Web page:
Wednesday,13 December, 2017
Current issue | Issue 1286, (10 - 16 March 2016)
Wednesday,13 December, 2017
Issue 1286, (10 - 16 March 2016)

Ahram Weekly

The silent concerto

Rania Khallaf discovers the exciting new work of Neamat Al-Diwany

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Al-Ahram Weekly

Throughout art history birds have been a source of mystery and romance, an allegory for freedom and a symbol of femininity, beauty or companionship. In Neamat Al-Diwany’s debut exhibition, “The Dialogue Continues” – held at the Gezira Arts Centre in Zamalek – birds represent the soul of the artist’s father. Recently bereaved, Al-Diwany has produced over 70 oil paintings of different sizes in which she worked with only two elements: a woman and a bird.  The result is a dream series in which romantic monotony should not imply boredom.

A diplomat’s daughter, Al-Diwany was born in Havana, Cuba, and studied business administration and art history at John Cabot University in Rome, where as much as in Florence, Sienna, Russia and Paris she spent much time in museums and galleries. Shortly after her graduation in 1984, she came back to Cairo, where she developed a successful career in business. But in 2011 she decided to quit her job and devote her time to art, and a year later joined the established artist Mustafa Al-Razaz’s workshop and studio, going back to Italy for two art courses at the Accademia d’Arte di Firenze.

Al-Razaz had taught her basic technique as well as expressionism, cubism and surrealism. In Florence she learned nude model painting and mixed media. “The study of the nude model is the core of art, I believe,” she says. “I am thankful for the huge experience I got from studying at the academy, because the nude body has it all: the figure, the feeling, the composition, literally everything you want to learn about art.”

She was particularly influenced by Amedeo Modigliani: “I loved every piece he painted. His paintings of nudes and models, his elongation of faces and figures is peerless. I might have been subconsciously influenced by this particular feature, that is why you usually find my women with long necks and noses.”   

As a little girl, Al-Diwany had been in love with drawing, but though encouraged by her father – a keen collector – she had never planned on studying art.  “I wanted my debut exhibition to be a thank-you message to my father,” she says. “Once I started painting with this idea in my head, I could not stop. There were so many messages of love and gratitude.”

And perhaps that is why the paintings make up an intimate dialogue or concerto between a young Arab-looking woman and the many different birds. Some paintings have a serious or tense mood, others are totally peaceful. But the painting that ends the series, as she points out, is the one with the woman holding a bird in her arms:  “It was like an endless process, and the more I painted, the more I felt serene.”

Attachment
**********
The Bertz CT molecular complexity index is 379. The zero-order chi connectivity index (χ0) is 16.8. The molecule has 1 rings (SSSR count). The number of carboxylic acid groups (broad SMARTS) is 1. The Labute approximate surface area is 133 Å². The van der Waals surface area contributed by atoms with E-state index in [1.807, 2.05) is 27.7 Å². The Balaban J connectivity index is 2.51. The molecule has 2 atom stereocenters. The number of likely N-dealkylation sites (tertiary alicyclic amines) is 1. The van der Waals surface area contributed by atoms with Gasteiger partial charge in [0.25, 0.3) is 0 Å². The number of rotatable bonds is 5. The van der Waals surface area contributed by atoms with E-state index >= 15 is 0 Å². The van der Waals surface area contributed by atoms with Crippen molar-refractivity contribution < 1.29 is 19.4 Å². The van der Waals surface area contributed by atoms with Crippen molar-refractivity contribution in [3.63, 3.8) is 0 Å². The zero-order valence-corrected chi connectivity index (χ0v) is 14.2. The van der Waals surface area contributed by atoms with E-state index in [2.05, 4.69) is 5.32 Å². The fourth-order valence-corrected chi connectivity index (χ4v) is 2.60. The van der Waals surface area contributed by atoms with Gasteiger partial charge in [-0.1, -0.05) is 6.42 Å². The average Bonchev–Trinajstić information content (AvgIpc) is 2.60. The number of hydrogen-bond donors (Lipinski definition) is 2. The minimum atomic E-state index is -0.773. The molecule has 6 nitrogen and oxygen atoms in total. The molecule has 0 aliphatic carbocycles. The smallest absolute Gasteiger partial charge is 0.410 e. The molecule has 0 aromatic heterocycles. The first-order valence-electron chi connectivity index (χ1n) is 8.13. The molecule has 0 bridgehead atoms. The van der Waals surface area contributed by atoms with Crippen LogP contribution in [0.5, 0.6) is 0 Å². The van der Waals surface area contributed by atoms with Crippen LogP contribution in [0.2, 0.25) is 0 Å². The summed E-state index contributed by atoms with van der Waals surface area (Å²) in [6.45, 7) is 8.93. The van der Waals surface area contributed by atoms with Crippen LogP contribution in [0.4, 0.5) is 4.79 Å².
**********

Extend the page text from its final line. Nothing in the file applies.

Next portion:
Al-Diwany depicts different types of bird, giving the viewers the space to meditate and grasp the ongoing conversation. Does this perhaps also reflect an interest in landscape?

“Well,” she responds, “I am definitely in love with landscapes. I have a special bond with nature, a source of happiness and endless inspiration but, actually the existence of birds in this collection refers to something else. It indicates  my complete loyalty to my own imaginative, virtual world, a world of purity away from our practical life. There is a continuous dialogue between the two characters, but it is also a dialogue between reality and the imagination, silence and movement, the earthly and heavenly beings.”

Only one painting shows a woman without a bird. She looks sad a confused. In another, the bird is hiding inside her thick braids. But the compassion is maintained in every painting: the different ways in which the bird regards the woman, with passion or admiration, as two children regard each other while playing or, in one case, as a baby regards its mother.

Al-Diwany’s palette is bright and warm, reflecting an intimate mood. She started with the earth colours, she says, the colours of nature, but as the process developed the palette became brighter and brighter. Almost always, the dialogue takes place near the edge, exercising the viewer’s imagination, and all that appears of the women who dominate the paintings are their faces, with the bust seldom appearing. But why such focus on the face, and why no body language?

“It is simply because it is a conversation of feelings,” she explains. “I chose to focus more on the language of the eyes. I was more interested in showing the different ways the woman looks at the bird, her many profiles, and the birds’ many movements. And I found it quite a challenge to work this same mood into so many different scenes.”  

Al-Diwany is among a number of bold and stimulating female artists who, encouraged by the emergence of workshops like Al-Razaz’s and the rising demand for art, have appeared on the scene in the last ten years, recalling the emergence of female prose poets in the 1990s.

“I am pleased to be part of this movement,” she says. “And I believe the women are coming. All female movements have been historically criticised by men, only because men feel threatened by them. It is a normal feature of male-dominated societies. But female artists are driven by their passion for art, not by a mere desire of competition.”

As an artist, the messages Al-Diwany wants to deliver are messages of love, peace and tolerance, she says: “I want these values to be felt and appreciated by people, to fill people so that they might make a change in their way of life. That is generally one of the basic targets of art, to make people more beautiful, isn’t it?”

The exhibition is open until 16 March.

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